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The World Health Organization (WHO) has released new guidelines on screen time limits for young children.
According to the new guidelines, two- to four-year-old-children should limit their screen time, or the period spent passively staring at electronic screens, to only one hour a day. Meanwhile, children aged one and below should not get any screen time at all.
Developed by a panel of experts from the WHO, the guidelines are based on scientific evidence highlighting the dangers of gadget exposure to children’s health. Prolonged screen time has been associated with health problems, such as obesity and sleep disorders, among children.
According to a program manager for the WHO, children’s overall physical and mental well-being will improve once the guidelines are followed. Children are also expected to lessen their sedentary behavior, get adequate sleep, and engage in more physical activities.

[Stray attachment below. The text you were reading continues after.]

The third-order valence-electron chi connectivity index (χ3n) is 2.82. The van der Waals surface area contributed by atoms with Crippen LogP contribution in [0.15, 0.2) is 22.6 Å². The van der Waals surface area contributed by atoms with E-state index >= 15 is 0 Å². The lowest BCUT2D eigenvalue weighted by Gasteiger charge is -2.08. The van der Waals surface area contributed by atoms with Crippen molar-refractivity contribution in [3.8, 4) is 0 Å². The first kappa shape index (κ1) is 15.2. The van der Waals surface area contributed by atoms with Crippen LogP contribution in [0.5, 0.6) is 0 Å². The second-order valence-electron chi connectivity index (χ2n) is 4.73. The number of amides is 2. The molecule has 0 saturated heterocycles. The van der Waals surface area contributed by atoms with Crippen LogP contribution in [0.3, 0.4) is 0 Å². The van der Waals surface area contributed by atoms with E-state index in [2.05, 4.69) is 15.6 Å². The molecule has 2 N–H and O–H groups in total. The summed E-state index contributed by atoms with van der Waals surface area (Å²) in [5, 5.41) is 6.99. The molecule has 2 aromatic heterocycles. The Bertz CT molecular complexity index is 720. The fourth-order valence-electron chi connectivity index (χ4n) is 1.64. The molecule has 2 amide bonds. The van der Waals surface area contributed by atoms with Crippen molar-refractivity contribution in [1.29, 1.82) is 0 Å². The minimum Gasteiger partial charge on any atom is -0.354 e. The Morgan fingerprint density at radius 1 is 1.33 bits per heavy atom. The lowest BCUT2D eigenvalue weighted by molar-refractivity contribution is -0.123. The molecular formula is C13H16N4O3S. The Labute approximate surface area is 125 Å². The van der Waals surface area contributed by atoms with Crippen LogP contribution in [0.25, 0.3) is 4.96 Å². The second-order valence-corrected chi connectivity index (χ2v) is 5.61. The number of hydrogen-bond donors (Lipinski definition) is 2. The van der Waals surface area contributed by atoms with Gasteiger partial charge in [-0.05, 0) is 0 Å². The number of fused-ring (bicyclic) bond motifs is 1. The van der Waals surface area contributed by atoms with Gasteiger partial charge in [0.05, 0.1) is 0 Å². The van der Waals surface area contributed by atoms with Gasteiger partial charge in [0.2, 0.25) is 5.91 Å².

The WHO hopes that the guidelines will help children adopt good long-term lifestyle habits and avoid acquiring life-threatening diseases in the future.
With the release of the new guidelines, some groups felt that the WHO was not able to recognize digital media’s possible benefits. The Oxford Internet Institute’s director of research critiqued the WHO’s guidelines. He argued that there is too much focus on the amount of screen time without considering the content children view on the screens and how screen time is actually being utilized.
In contrast, a psychiatry professor at Yale mentioned that the guidelines are timely and crucial in this day and age when parents need to be prepared to raise their children in a digital environment.